- Shigellosis is an infectious disease caused by a group of bacteria called Shigella. Most who are infected with Shigella develop diarrhea, fever, and stomach cramps starting a day or two after they are exposed to the bacterium. The diarrhea is often bloody. Shigellosis usually resolves in 5 to 7 days. In some persons, especially young children and the elderly, the diarrhea can be so severe that the patient needs to be hospitalized. A severe infection with high fever may also be associated with seizures in children less than 2 years old. Some persons who are infected may have no symptoms at all, but may still pass the Shigella bacteria to others.

- A genus of cereal grasses with a large number of species, cultivated throughout the world for food, forage, and syrup. It is the world's third largest food grain.

- Erect bushy hairy annual herb having trifoliate leaves and purple to pink flowers; extensively cultivated for food and forage and soil improvement but especially for its nutritious oil-rich seeds; native to Asia

Spotless Ladybird Beetle (Cycloneda munda)
- Round, spotless ladybird. Preys on aphids.

Striped Stemborer
- insect of Order Lepidoptera, with larvae that bore into plant stems and doing damage while feeding inside the stem. Pest of rice

Structural gene
- A gene that codes for the amino acid sequence of a apecific polypeptide or protein

Substantial Equivalence
- A principle inherent in the safety assessment process that compares a genetically modified food with a conventional non-modified food with a long history of safe use. If the modified food has essentially all the characteristics of the non-modified food with respect to food and feed value it is said to be substantially equivalent.

Sugar Beet
- Form of the common beet having a sweet white root from which sugar is obtained

- Tall tropical southeast Asian grass having stout fibrous jointed stalks, whose sap is a chief source of sugar


T terms

- A single-stranded DNA, complementary to nascent RNA or DNA strand, that serves to specify the nucleotide sequence of the nascent strand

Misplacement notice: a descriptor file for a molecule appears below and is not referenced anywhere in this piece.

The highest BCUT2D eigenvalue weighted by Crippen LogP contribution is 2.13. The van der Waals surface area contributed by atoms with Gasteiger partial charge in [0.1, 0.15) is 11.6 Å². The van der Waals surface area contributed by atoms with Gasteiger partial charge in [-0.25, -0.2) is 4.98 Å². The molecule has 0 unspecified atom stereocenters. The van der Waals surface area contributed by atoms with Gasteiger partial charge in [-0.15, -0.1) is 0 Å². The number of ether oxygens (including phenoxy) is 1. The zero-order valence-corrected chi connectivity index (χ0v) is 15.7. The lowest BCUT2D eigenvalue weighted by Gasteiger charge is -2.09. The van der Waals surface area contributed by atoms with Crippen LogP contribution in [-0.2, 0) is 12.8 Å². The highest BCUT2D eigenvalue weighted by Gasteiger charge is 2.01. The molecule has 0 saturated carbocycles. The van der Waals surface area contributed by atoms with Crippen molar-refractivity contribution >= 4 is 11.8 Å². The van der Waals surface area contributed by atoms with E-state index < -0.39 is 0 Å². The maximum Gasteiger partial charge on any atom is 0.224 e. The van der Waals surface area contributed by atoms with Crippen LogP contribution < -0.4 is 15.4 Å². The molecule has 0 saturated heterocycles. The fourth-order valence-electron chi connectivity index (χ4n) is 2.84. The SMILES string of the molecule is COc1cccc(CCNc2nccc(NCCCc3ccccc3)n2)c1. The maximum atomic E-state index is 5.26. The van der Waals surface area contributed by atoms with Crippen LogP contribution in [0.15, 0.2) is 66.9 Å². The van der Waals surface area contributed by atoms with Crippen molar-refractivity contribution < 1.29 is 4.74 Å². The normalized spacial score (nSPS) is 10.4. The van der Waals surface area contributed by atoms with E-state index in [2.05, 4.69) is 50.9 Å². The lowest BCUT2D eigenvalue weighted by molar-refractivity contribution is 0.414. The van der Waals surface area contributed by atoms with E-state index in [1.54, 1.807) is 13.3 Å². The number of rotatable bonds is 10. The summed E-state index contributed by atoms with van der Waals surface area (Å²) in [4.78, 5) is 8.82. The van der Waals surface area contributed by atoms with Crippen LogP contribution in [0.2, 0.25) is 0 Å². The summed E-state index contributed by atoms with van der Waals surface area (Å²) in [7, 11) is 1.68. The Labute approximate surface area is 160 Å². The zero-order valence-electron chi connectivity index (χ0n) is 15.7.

- A nucleotide sequence in DNA that causes the RNA polymerase to cease transcription

Tissue culture
- A procedure for growing or cloning enough cells through in vitro techniques to make a tissue.

Tobacco Whitefly (Bemisia tabaci)
- The tobacco whitefly, and important crop pest and vector of over 60 plant viruses

- A mildly acid red or yellow pulpy fruit from the nightshade family (like the potato and eggplant) native to South America

- The transfer of genetic information encoded in the nucleotide sequence of the DNA into a nucleotide sequence of an RNA molecule

- The transfer of DNA from one cell to another, effected by a virus

Transfer RNA/tRNA
- Special RNA molecules that are associated with specific amino acids to form aminoacyl-tRNAs. They transfer their amino acids to growing polypeptide chain during protein synthesis

- A change in the genetic structure of an organism as a result of the uptake and incorporation of foreign DNA.

Transgenic organism
- A genetically engineered organism to which gene(s) from unrelated or related species or family have been introduced and have become part of its genome

Transition mutation
- A base-pair substitution mutation resulting in the replacement of one purine by another purine or of one pyrimidine by another pyrimidine

- The process of biosynthesis of a polypeptide chain using genetic instructions from the mRNA

- A mobile genetic element that can move from one location in the gene and reinsert at another site.

Transversion mutation
- A base-pair substitution mutation resulting in the replacement of a purine by a pyrimidine or vice versa


V terms

- The agent used to carry new DNA into a cell. Viruses or plasmids are often used as vectors.

- An infectious agent composed of a single type of nucleic acid, DNA or RNA, enclosed in a coat of protein. Viruses can multiply only within living cells.


W terms

- Annual or biennial grass having erect flower spikes and light brown grains. The second-largest cereal crop, tied with maize; the third being rice. Wheat grain is a staple food used to make flour, livestock feed, and as an ingredient in the brewing of beer.


X terms

Xanthomonas oryzae
- Bacterium. Causative agent of bacterial leaf streak in rice

- Xanthophylls are the typical yellow pigments of leaves. These are oxygenated carotenoids that are synthesized within the plastids. Xanthophylls do not require light for synthesis, so that xanthophylls are present in all young leaves as well as in etiolated leaves.

Xanthophylls in leaves have an important function as accessory pigments, capturing certain wavelengths of sunlight not absorbed by chlorophylls, and thereby increasing overall absorptance of the visible spectrum of sunlight.
Source: “Xanthophylls”